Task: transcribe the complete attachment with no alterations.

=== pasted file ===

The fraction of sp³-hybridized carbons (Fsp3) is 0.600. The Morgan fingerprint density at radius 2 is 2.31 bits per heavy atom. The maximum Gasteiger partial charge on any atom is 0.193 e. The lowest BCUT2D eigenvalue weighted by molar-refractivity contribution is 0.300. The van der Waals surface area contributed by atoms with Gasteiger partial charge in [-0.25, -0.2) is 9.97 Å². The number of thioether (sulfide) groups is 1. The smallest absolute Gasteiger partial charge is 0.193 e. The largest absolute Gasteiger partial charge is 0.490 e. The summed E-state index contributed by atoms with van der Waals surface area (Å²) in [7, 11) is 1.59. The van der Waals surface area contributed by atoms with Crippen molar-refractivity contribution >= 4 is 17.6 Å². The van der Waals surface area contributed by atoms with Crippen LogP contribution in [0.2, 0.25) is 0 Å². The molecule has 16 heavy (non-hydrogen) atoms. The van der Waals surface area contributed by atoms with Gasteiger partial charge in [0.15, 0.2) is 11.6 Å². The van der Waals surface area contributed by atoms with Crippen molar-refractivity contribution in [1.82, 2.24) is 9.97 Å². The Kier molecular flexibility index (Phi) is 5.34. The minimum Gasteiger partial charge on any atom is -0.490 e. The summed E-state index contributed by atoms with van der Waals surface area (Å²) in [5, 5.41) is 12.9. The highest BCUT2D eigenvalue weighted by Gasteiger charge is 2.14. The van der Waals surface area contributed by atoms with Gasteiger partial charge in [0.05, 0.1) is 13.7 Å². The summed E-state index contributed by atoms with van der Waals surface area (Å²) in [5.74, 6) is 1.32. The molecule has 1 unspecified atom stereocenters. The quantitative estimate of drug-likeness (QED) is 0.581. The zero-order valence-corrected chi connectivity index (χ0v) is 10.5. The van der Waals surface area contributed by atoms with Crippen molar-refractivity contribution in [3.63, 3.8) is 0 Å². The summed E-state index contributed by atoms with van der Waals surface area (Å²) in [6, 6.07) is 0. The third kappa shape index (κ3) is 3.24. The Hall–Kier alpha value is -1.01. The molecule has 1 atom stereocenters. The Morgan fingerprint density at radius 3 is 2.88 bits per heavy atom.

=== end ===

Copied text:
The fraction of sp³-hybridized carbons (Fsp3) is 0.600. The Morgan fingerprint density at radius 2 is 2.31 bits per heavy atom. The maximum Gasteiger partial charge on any atom is 0.193 e. The lowest BCUT2D eigenvalue weighted by molar-refractivity contribution is 0.300. The van der Waals surface area contributed by atoms with Gasteiger partial charge in [-0.25, -0.2) is 9.97 Å². The number of thioether (sulfide) groups is 1. The smallest absolute Gasteiger partial charge is 0.193 e. The largest absolute Gasteiger partial charge is 0.490 e. The summed E-state index contributed by atoms with van der Waals surface area (Å²) in [7, 11) is 1.59. The van der Waals surface area contributed by atoms with Crippen molar-refractivity contribution >= 4 is 17.6 Å². The van der Waals surface area contributed by atoms with Crippen LogP contribution in [0.2, 0.25) is 0 Å². The molecule has 16 heavy (non-hydrogen) atoms. The van der Waals surface area contributed by atoms with Gasteiger partial charge in [0.15, 0.2) is 11.6 Å². The van der Waals surface area contributed by atoms with Crippen molar-refractivity contribution in [1.82, 2.24) is 9.97 Å². The Kier molecular flexibility index (Phi) is 5.34. The minimum Gasteiger partial charge on any atom is -0.490 e. The summed E-state index contributed by atoms with van der Waals surface area (Å²) in [5, 5.41) is 12.9. The highest BCUT2D eigenvalue weighted by Gasteiger charge is 2.14. The van der Waals surface area contributed by atoms with Gasteiger partial charge in [0.05, 0.1) is 13.7 Å². The summed E-state index contributed by atoms with van der Waals surface area (Å²) in [5.74, 6) is 1.32. The molecule has 1 unspecified atom stereocenters. The quantitative estimate of drug-likeness (QED) is 0.581. The zero-order valence-corrected chi connectivity index (χ0v) is 10.5. The van der Waals surface area contributed by atoms with Crippen molar-refractivity contribution in [3.63, 3.8) is 0 Å². The summed E-state index contributed by atoms with van der Waals surface area (Å²) in [6, 6.07) is 0. The third kappa shape index (κ3) is 3.24. The Hall–Kier alpha value is -1.01. The molecule has 1 atom stereocenters. The Morgan fingerprint density at radius 3 is 2.88 bits per heavy atom.